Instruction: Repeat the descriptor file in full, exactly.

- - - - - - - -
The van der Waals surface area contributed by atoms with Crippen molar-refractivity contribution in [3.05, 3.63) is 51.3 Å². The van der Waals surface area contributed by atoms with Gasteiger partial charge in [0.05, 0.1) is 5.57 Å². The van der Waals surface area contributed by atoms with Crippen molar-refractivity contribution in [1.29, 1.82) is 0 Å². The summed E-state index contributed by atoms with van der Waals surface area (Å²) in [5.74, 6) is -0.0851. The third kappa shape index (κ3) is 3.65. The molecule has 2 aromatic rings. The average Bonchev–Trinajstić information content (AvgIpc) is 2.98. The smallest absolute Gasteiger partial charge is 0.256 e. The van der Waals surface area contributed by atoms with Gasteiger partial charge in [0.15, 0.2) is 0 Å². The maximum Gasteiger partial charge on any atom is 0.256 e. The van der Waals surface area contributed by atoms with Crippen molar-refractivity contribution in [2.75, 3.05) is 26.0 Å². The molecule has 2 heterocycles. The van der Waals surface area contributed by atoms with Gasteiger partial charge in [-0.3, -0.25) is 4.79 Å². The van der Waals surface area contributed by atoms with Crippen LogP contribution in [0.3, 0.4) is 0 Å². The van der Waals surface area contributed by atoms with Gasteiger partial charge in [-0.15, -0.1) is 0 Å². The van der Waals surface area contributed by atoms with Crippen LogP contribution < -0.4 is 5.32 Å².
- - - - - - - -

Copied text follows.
The van der Waals surface area contributed by atoms with Crippen molar-refractivity contribution in [3.05, 3.63) is 51.3 Å². The van der Waals surface area contributed by atoms with Gasteiger partial charge in [0.05, 0.1) is 5.57 Å². The van der Waals surface area contributed by atoms with Crippen molar-refractivity contribution in [1.29, 1.82) is 0 Å². The summed E-state index contributed by atoms with van der Waals surface area (Å²) in [5.74, 6) is -0.0851. The third kappa shape index (κ3) is 3.65. The molecule has 2 aromatic rings. The average Bonchev–Trinajstić information content (AvgIpc) is 2.98. The smallest absolute Gasteiger partial charge is 0.256 e. The van der Waals surface area contributed by atoms with Gasteiger partial charge in [0.15, 0.2) is 0 Å². The maximum Gasteiger partial charge on any atom is 0.256 e. The van der Waals surface area contributed by atoms with Crippen molar-refractivity contribution in [2.75, 3.05) is 26.0 Å². The molecule has 2 heterocycles. The van der Waals surface area contributed by atoms with Gasteiger partial charge in [-0.3, -0.25) is 4.79 Å². The van der Waals surface area contributed by atoms with Crippen LogP contribution in [0.3, 0.4) is 0 Å². The van der Waals surface area contributed by atoms with Gasteiger partial charge in [-0.15, -0.1) is 0 Å². The van der Waals surface area contributed by atoms with Crippen LogP contribution < -0.4 is 5.32 Å².